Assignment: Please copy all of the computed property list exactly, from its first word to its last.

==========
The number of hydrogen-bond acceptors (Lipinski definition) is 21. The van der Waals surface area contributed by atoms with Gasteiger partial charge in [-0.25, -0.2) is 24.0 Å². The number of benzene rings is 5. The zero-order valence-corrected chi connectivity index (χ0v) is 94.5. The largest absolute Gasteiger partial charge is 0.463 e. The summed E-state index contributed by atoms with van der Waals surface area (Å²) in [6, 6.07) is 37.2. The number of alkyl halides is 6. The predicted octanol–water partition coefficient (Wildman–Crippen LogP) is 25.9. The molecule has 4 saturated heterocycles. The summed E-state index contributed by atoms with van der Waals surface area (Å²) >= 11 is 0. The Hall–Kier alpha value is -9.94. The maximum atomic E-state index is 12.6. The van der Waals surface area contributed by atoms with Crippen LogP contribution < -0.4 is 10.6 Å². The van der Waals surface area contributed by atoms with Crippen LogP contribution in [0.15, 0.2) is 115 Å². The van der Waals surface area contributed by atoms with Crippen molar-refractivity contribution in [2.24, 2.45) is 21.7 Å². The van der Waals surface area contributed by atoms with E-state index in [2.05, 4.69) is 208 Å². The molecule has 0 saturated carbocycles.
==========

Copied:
The number of hydrogen-bond acceptors (Lipinski definition) is 21. The van der Waals surface area contributed by atoms with Gasteiger partial charge in [-0.25, -0.2) is 24.0 Å². The number of benzene rings is 5. The zero-order valence-corrected chi connectivity index (χ0v) is 94.5. The largest absolute Gasteiger partial charge is 0.463 e. The summed E-state index contributed by atoms with van der Waals surface area (Å²) in [6, 6.07) is 37.2. The number of alkyl halides is 6. The predicted octanol–water partition coefficient (Wildman–Crippen LogP) is 25.9. The molecule has 4 saturated heterocycles. The summed E-state index contributed by atoms with van der Waals surface area (Å²) >= 11 is 0. The Hall–Kier alpha value is -9.94. The maximum atomic E-state index is 12.6. The van der Waals surface area contributed by atoms with Crippen LogP contribution < -0.4 is 10.6 Å². The van der Waals surface area contributed by atoms with Crippen LogP contribution in [0.15, 0.2) is 115 Å². The van der Waals surface area contributed by atoms with Crippen molar-refractivity contribution in [2.24, 2.45) is 21.7 Å². The van der Waals surface area contributed by atoms with E-state index in [2.05, 4.69) is 208 Å². The molecule has 0 saturated carbocycles.